5 Tips for Taking Better X-rays

xrays of hand in different positions

Key Points

Trouble-shooting can be a challenge when it comes to taking the perfect x-ray

As you learned at The X-Ray Academy, taking great x-rays is an art and you are going to have to take a lot of them before you get good at it. Here are a few tips that will help you take better x-rays once you get in the field.

TIP 1: Learn the Equipment

Not all equipment or imaging rooms are the same. Sometimes it will seem each room has a mind of its own: What works perfectly in one room may not always work the same in another.

It could be due to having different manufacturer’s equipment from room to room. To best prepare yourself for success, you need to know the nuts and bolts of these rooms and how each manufacturer’s equipment works. 

TIP 2: Learn from co-workers

Ask someone you work with that takes awesome x-rays to show you their technique. Be humble and kind if someone asks for your help. By helping each other hone their skills, everyone wins. You may be able to learn a few simple tips that may have otherwise taken you years or several retakes to figure out. There is going to be one position that you just can’t seem to get and it’s ok to ask for help.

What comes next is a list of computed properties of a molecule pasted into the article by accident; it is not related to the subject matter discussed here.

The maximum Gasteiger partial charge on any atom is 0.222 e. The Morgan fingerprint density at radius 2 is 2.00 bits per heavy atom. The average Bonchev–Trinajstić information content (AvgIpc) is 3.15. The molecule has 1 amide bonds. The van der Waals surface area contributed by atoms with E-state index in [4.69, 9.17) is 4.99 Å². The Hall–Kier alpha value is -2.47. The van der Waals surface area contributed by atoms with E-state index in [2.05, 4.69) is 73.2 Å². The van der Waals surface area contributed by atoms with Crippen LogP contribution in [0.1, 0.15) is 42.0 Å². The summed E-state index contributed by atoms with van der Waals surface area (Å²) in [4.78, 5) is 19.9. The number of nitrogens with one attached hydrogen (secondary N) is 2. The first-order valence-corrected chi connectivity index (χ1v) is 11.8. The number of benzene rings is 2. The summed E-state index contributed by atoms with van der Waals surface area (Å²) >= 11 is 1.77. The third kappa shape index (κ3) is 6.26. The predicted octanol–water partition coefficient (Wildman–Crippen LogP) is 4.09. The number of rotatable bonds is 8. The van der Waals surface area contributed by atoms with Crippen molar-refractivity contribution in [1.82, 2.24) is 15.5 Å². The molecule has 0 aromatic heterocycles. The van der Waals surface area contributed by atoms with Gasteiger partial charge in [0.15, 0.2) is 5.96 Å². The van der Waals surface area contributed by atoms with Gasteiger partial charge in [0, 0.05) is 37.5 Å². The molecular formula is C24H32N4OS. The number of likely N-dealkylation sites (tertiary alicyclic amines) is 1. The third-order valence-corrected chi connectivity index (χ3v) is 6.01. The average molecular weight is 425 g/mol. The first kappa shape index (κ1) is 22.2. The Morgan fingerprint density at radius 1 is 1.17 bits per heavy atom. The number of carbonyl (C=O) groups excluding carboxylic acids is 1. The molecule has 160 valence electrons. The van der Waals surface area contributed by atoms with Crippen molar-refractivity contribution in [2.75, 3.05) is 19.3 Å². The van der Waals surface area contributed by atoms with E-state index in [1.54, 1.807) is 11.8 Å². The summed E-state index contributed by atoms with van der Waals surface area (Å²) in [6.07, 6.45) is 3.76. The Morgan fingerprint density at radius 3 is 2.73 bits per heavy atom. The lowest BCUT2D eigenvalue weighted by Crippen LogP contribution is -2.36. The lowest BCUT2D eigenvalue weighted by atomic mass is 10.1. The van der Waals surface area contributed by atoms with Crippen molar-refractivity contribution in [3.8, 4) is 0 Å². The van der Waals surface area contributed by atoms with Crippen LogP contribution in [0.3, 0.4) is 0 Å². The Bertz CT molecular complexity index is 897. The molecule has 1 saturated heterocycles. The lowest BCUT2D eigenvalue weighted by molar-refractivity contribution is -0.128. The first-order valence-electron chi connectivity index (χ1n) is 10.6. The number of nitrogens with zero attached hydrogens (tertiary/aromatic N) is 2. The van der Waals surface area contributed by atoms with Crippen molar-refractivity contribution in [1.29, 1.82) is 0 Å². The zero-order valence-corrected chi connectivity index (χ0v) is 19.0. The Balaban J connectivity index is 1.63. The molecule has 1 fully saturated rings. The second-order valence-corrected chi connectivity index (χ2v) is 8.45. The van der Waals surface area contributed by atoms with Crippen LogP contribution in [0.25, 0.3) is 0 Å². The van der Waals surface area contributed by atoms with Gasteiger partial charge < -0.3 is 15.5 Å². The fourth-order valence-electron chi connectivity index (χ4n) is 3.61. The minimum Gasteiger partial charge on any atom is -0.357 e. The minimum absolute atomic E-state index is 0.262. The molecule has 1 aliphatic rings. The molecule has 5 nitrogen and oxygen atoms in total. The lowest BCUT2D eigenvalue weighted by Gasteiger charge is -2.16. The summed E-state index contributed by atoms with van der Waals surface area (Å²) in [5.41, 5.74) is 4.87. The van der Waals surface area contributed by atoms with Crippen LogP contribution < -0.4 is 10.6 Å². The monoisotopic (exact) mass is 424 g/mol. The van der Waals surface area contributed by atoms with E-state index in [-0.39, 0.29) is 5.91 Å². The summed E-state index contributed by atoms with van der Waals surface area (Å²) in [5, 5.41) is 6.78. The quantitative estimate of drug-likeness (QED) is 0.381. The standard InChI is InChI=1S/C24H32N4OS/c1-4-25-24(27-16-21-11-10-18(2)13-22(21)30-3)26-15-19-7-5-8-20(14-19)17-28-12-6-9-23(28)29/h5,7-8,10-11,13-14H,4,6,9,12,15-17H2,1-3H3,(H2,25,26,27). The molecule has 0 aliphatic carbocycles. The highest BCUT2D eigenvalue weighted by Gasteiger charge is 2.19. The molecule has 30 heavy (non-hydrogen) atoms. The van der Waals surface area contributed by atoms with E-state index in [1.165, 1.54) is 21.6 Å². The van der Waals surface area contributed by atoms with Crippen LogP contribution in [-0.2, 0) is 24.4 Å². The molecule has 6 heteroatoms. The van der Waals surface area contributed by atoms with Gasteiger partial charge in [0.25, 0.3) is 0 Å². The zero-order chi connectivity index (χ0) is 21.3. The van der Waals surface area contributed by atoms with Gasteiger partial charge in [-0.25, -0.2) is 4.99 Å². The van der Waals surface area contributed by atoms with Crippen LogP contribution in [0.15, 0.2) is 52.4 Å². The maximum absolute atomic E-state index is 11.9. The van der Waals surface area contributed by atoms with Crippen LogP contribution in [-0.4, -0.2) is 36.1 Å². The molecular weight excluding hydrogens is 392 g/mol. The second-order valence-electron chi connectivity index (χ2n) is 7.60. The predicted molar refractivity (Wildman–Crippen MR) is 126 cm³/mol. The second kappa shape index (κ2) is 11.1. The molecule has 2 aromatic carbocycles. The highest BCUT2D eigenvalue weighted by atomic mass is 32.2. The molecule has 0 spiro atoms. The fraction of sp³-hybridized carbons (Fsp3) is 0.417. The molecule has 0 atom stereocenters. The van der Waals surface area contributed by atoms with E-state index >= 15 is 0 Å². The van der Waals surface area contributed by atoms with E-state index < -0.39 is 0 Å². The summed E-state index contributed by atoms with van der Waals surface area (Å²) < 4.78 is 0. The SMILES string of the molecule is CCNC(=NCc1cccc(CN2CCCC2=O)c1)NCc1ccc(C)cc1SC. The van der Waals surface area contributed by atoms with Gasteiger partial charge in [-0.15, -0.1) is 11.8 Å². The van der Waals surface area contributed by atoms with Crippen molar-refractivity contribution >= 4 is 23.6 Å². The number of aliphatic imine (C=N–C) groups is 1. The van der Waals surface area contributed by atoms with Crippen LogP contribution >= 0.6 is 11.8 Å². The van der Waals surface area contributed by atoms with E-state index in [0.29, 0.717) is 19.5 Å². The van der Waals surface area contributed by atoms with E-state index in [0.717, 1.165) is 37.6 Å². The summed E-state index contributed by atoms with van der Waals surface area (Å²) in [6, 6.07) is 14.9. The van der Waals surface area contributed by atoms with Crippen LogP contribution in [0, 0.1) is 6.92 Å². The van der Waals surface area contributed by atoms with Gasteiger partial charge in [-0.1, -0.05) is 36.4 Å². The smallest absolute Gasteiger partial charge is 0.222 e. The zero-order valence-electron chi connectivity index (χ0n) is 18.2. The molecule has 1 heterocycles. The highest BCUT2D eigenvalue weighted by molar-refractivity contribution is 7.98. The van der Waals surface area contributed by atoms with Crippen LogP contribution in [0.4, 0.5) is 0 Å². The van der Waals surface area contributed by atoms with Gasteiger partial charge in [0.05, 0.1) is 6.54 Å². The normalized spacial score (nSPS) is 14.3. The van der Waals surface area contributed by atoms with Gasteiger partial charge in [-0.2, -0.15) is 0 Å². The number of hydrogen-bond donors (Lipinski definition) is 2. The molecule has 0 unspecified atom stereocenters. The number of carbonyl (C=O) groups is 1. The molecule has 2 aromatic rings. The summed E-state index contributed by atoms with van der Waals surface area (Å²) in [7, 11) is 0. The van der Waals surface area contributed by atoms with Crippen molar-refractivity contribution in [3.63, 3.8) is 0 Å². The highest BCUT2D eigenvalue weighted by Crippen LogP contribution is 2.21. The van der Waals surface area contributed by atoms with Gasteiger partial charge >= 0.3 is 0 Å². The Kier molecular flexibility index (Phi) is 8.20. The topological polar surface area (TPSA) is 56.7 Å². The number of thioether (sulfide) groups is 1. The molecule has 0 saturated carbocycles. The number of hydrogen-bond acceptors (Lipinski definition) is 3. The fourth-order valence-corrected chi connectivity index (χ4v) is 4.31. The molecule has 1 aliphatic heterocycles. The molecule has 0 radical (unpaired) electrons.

Tip 3: Learn from bad images

Instead of just repeating the image again and again, take a mental note or write down what you think caused the image to need repeating. By finding the patterns to why you have to continually redo an image, you can find solutions to finally fix the problem. It is possible to learn from your mistakes (and the mistakes of others).

You can purchase an imaging critique book or find some information online which will help show you what an over or under-rotated lateral wrist x-ray looks like. Compare them with your old images and see if you can figure out what’s wrong.

Also, each patient is different and as a result, will need different exposures. Consider creating notes of exposure ranges and consider what exposures work well for a particular patient or part size, and pathology.

Tip 4: Create a general routine

Having a system makes the process flow easier. Do everything in the same order every time to develop a habit. When a procedure becomes second nature, you can focus more on anatomical positioning and patient care.

Tip 5: Be patient

It takes time before you get really good at x-rays. Patience is a virtue, but not many of us have it. Take a deep breath, you’ll get the hang of it. Everybody makes mistakes. Everybody has to redo images. Be kind to yourself. Take the time to learn to get better and go easy on yourself.

Being patient includes not rushing. When you rush, important factors get neglected, and sometimes those factors greatly affect patient care, anatomy positioning, and exposures. It is very possible to perform an x-ray promptly while ensuring that the patient is well taken care of and the images are of diagnostic quality.

The Perfect X-Ray

By being patient and learning the ropes, you can be an x-ray superstar!

Want to learn how to take x-rays? Join The X-Ray Academy!

By Leslie Radford
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